Eagleman openly played Devil’s advocate for a time, provoking a healthy debate, but when it finally came down to it, he more or less agreed that the evidence does not support the extreme conclusion that many of his scientific colleagues leap to embrace. True to his “possibillian” identity, he suggested that we know too little to jump to conclusions about the question of free will and choice. Clearly, we are not in control of our own decision making to the degree we once thought. Undoubtedly, the Western Enlightenment’s picture of a free-thinking human being, fully in control of his or her rational faculties and decision-making, is under assault on many fronts. Much of this is simply part of the natural advance of human knowledge, and Eagleman is alive with an explorer’s sense of possibility. Over time, understanding these new truths surely will help us build institutional structures that better respond to the human nature. Eagleman himself has a passion for law and is working to update our legal code to better reflect the insights of science. He advocates shifting the focus of our courts from the traditional concern with blameworthiness to a more “forward-looking” legal system that supports rehabilitation. But there is a veritable chasm between all of that good work and the rash eradication of free choice from the human milieu. Determinism, including whatever new form it has taken in the 21st century, is an extraordinary claim in any age. And there is insufficiently extraordinary evidence to make that leap.
There was much more to the dialogue than I can capture on this page, but I’ll end with some thoughts about one of the great Evolutionaries of the early twentieth century whose work I explore in my forthcoming book. To my mind, Whitehead offers us one of the most elegant and illuminating ways to look at this question of the relationship between the influence of conditioning and the power of choice. The following excerpt from my book captures (perhaps a little more eloquently) the essence of what I shared with David and the audience on Sunday night:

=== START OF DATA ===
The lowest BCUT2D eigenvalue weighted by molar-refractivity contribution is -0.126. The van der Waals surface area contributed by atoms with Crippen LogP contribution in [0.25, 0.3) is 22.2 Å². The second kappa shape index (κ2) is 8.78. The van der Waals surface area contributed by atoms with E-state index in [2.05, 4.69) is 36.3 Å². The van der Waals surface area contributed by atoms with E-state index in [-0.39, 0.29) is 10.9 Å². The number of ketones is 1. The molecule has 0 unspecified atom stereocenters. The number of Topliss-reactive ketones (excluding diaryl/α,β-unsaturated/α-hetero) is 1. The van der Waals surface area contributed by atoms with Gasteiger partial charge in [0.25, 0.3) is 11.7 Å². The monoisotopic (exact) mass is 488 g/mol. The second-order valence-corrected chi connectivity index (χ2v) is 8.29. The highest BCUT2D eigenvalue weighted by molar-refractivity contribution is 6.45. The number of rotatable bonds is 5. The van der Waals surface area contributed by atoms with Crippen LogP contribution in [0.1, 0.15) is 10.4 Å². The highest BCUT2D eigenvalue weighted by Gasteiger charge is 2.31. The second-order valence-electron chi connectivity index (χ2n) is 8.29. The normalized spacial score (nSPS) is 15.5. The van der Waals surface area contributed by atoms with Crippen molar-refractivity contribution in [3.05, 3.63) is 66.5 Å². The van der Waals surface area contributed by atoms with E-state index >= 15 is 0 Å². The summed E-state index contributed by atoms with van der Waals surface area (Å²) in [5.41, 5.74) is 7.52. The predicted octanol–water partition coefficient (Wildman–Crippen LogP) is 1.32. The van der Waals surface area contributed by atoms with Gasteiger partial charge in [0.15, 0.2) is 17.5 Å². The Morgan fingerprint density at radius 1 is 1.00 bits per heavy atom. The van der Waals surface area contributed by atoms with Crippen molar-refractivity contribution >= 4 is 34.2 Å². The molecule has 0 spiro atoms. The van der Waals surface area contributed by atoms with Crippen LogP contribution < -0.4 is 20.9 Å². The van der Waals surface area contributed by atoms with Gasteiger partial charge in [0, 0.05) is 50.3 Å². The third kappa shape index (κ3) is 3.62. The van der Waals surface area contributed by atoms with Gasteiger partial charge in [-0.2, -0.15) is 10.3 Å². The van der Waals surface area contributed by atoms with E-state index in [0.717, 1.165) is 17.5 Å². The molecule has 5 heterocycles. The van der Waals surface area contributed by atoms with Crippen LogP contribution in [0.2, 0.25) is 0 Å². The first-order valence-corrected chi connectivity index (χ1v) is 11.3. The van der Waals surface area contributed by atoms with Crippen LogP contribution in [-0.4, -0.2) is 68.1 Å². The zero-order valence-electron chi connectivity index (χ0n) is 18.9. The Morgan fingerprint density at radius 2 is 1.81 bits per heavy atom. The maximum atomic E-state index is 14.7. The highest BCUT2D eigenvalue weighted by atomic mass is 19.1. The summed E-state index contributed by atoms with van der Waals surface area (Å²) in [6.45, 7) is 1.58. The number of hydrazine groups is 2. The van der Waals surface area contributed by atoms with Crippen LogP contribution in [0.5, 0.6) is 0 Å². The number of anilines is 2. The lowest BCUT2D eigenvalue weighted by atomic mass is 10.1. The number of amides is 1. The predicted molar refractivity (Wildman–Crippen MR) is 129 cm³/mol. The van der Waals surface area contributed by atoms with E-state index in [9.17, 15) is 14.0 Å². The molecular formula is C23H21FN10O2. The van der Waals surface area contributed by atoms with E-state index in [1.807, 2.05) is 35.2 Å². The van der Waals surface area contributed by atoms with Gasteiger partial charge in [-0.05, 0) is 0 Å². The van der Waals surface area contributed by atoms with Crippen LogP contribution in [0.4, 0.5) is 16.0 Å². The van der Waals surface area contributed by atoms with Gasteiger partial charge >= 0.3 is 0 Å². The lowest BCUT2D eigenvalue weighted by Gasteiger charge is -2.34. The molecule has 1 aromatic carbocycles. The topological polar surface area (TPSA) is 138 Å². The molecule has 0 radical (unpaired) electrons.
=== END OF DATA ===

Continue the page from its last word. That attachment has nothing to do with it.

My Thoughts on Whitehead, Choice and Free Will
Whitehead’s view, each moment of experience, or “occasion” as he referred to it, is being created by the converging moments or occasions that have come before. He writes that the “whole universe is an advancing assemblage of these processes [of experience].” All of the preceding moments of experience cascade into the present and are integrated. Whitehead described this process with the enigmatic phrase “the many become one and are increased by one.” That means that the many events of the past cascade into the present and converge, creating a new moment, and thereby increase their number by one. According to this perspective, the present and future are constantly being created anew as the “whole antecedent world conspires to produce a new occasion.”
So without question, the present and future are heavily influenced by the past. But for Whitehead, there is another key factor. At every moment, creativity is possible; the potential for novelty exists. In every cascading occasion of experience, there is the opportunity for something new to exert its influence. “The antecedent environment is not wholly efficacious in determining the initial phase of the occasion which springs from it,” writes Whitehead. Believe it or not, that’s actually one of his simpler sentences. Basically, it’s a way of saying that the future is not entirely determined by the past. We don’t live in a deterministic universe. At every moment, potential novelty is present in the struggle to form the future out of the events of history. But notice the dynamic tension between freedom and historical determinism in Whitehead’s view—the unformed potential for novelty is in a constant, active relationship with the weighty influence of what’s come before. It is a dynamic we can easily see in our own lives as the power of our free will interacts with the influential tendencies of our own established psychological, social, and cultural predilections—the result of which shapes our destiny.